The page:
PHOENIX -- Victims of a massive virus that took over millions of computers have been given more time to clean up their computers. The virus is called the DNS Changer Trojan.
Late last year, the FBI arrested six men it says are responsible for spreading the virus to 4 million computers worldwide. A half-million are here in the United States.
The virus redirects users to rogue websites, blocks updates and disables security programs on your computer.
After the arrests, Ken Colburn with Data Doctors said the FBI realized if it shut down the hackers’ network, those infected would lose Internet access. So it created a replacement system to keep people connected.
But the court order that put that system in place was supposed to expire March 8, which meant if you had the virus you would be unable to connect to the internet.
However, a federal judge granted an extension to the court order allowing that replacement system to stay active until July 9.
Colburn said that gives four extra months to figure out if you have this virus or not.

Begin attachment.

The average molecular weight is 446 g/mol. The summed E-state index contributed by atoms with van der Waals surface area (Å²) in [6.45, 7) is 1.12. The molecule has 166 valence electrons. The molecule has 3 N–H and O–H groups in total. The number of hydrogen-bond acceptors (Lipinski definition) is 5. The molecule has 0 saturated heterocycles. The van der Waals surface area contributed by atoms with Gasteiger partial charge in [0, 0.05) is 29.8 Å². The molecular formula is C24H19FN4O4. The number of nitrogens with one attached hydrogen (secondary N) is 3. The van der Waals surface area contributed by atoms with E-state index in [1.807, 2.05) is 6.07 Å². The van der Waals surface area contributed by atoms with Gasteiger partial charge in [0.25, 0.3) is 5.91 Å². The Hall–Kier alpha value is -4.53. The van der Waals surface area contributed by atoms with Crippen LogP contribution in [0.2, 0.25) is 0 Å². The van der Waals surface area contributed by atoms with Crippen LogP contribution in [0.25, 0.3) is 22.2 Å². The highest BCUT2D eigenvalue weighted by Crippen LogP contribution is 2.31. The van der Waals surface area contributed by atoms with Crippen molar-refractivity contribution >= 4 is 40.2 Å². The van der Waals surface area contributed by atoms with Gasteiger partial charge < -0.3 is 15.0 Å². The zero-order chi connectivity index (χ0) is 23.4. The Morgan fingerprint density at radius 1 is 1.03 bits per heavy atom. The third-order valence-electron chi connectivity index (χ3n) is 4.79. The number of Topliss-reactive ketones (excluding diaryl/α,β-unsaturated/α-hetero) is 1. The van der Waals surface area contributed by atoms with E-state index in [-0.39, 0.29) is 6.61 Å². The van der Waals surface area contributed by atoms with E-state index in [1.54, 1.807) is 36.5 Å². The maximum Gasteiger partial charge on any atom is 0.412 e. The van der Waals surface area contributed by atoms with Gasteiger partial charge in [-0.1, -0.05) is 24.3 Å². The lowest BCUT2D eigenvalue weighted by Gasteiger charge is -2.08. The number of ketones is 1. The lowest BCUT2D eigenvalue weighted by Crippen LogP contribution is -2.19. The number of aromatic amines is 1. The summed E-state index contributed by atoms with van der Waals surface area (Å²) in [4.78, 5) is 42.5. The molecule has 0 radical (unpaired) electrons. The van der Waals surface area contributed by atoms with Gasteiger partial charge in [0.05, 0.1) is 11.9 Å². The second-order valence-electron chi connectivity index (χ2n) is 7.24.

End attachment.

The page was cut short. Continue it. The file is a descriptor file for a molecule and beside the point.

“Really, the big thing we want to do is get the word out; have everybody check their machines, we can get everybody cleaned up then there won't be an issue when they turn off this network,” he said.
Colburn said checking your computer to see if you have the virus is a fairly simple process.
The FBI explains how to do that in a set of instructions.
You can also log on to www.dns-ok.us and get an instant answer about whether your computer is corrupt.
The FBI tells 3 On Your Side the website was set up to make checking computers as simple as possible.
Data Doctors is offering to check computers for free.